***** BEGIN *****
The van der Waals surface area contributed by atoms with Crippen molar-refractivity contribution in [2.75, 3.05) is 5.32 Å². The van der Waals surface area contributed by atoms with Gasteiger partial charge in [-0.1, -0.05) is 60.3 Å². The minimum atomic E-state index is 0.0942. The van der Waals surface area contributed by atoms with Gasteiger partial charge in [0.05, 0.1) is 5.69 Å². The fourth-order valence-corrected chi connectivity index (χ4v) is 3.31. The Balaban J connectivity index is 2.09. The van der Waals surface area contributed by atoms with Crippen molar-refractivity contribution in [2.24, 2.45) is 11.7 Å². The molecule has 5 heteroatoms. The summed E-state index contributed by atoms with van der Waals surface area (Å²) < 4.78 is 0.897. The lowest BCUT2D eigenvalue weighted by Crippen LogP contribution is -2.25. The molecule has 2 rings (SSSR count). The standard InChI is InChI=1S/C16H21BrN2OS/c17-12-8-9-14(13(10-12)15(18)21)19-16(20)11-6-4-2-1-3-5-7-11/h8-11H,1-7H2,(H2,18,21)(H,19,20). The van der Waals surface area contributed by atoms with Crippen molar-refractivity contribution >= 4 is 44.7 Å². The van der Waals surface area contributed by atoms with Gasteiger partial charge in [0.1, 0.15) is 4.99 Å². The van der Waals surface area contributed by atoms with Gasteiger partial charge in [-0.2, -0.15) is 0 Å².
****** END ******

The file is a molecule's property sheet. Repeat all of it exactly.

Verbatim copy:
The van der Waals surface area contributed by atoms with Crippen molar-refractivity contribution in [2.75, 3.05) is 5.32 Å². The van der Waals surface area contributed by atoms with Gasteiger partial charge in [-0.1, -0.05) is 60.3 Å². The minimum atomic E-state index is 0.0942. The van der Waals surface area contributed by atoms with Gasteiger partial charge in [0.05, 0.1) is 5.69 Å². The fourth-order valence-corrected chi connectivity index (χ4v) is 3.31. The Balaban J connectivity index is 2.09. The van der Waals surface area contributed by atoms with Crippen molar-refractivity contribution in [2.24, 2.45) is 11.7 Å². The molecule has 5 heteroatoms. The summed E-state index contributed by atoms with van der Waals surface area (Å²) < 4.78 is 0.897. The lowest BCUT2D eigenvalue weighted by Crippen LogP contribution is -2.25. The molecule has 2 rings (SSSR count). The standard InChI is InChI=1S/C16H21BrN2OS/c17-12-8-9-14(13(10-12)15(18)21)19-16(20)11-6-4-2-1-3-5-7-11/h8-11H,1-7H2,(H2,18,21)(H,19,20). The van der Waals surface area contributed by atoms with Crippen molar-refractivity contribution >= 4 is 44.7 Å². The van der Waals surface area contributed by atoms with Gasteiger partial charge in [0.1, 0.15) is 4.99 Å². The van der Waals surface area contributed by atoms with Gasteiger partial charge in [-0.2, -0.15) is 0 Å².